I've inherited some PHP code that I need to make significant changes on. I know with PHP it is possible to serialize an Object, and pass the serialized text between pages as FormData. In the code I've inherited, they have done just that, But this is creating some maintainability problems. I'm wondering if taking this approach is even a good idea.
For example ...
When the user opens PageA.php the following is created:
$expensiveObj = new ExpensiveClass($id);
$expensiveObj is then serialized and the resulting text is stored in a div with the following:
<div id="expensiveObj"><?php echo strtr(base64_encode(serialize($expensiveObj)), '+/=', '-_,');?></div>
When PageA.php loads, an ajax call is made to PageB.php. The content of the div is passed along as a post variable to PageB.php. Within PageB.php the following code unserializes the object:
$expensiveObj = unserialize(base64_decode(strtr($_POST['expensiveObj'], '-_,', '+/=')));
The fields and methods of the
$expensiveObj are now accessible to PHP. The problems I'm encountering are
$expensiveObjis not identified in PageB.php as an instance of the Class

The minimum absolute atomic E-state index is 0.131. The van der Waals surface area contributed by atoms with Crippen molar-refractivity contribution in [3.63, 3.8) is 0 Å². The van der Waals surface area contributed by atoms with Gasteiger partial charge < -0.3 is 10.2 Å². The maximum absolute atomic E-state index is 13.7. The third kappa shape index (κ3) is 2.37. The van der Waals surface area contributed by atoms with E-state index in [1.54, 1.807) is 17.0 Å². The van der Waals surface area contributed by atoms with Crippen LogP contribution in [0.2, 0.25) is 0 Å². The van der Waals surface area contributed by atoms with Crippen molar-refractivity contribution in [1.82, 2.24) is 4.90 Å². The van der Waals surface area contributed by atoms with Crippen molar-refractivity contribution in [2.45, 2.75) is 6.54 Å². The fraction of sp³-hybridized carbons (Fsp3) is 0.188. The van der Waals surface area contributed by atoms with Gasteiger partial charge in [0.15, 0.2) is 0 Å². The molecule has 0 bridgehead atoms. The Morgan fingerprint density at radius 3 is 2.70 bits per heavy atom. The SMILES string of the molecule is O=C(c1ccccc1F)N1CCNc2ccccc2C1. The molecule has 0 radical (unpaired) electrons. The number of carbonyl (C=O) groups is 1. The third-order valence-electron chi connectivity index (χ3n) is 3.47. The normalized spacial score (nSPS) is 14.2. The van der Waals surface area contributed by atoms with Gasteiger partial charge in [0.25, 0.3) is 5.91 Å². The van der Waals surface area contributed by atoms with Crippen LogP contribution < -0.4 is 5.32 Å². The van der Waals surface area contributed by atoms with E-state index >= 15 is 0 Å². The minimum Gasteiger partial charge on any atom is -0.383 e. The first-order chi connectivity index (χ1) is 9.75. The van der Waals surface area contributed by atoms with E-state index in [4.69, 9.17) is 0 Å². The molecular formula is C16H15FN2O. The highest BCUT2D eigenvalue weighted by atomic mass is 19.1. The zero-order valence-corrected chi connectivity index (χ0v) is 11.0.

ExpensiveClassthen the IDE doesn't know that the fields and functions of
ExpensiveClassare available. I can't do autocomplete, nor lookup within the IDE what functions are available. Plus the IDE can't catch potential issues. The other developer worked exclusively in VI, so he never cared.
PageB.php needs to be re-factored. There is view, business, and controller logic all happening within this page, I would prefer to create a couple of classes, but I'm encountering a problem where I don't know how to pass the
$expensiveObjto a class.
My questions are, is there a way to pass an Object to a class? And is there a way inform the IDE that the passed in post variable is indeed an instance of
Lastly, is it even a good idea to be passing around objects this way, or should I be looking at a larger re-factor?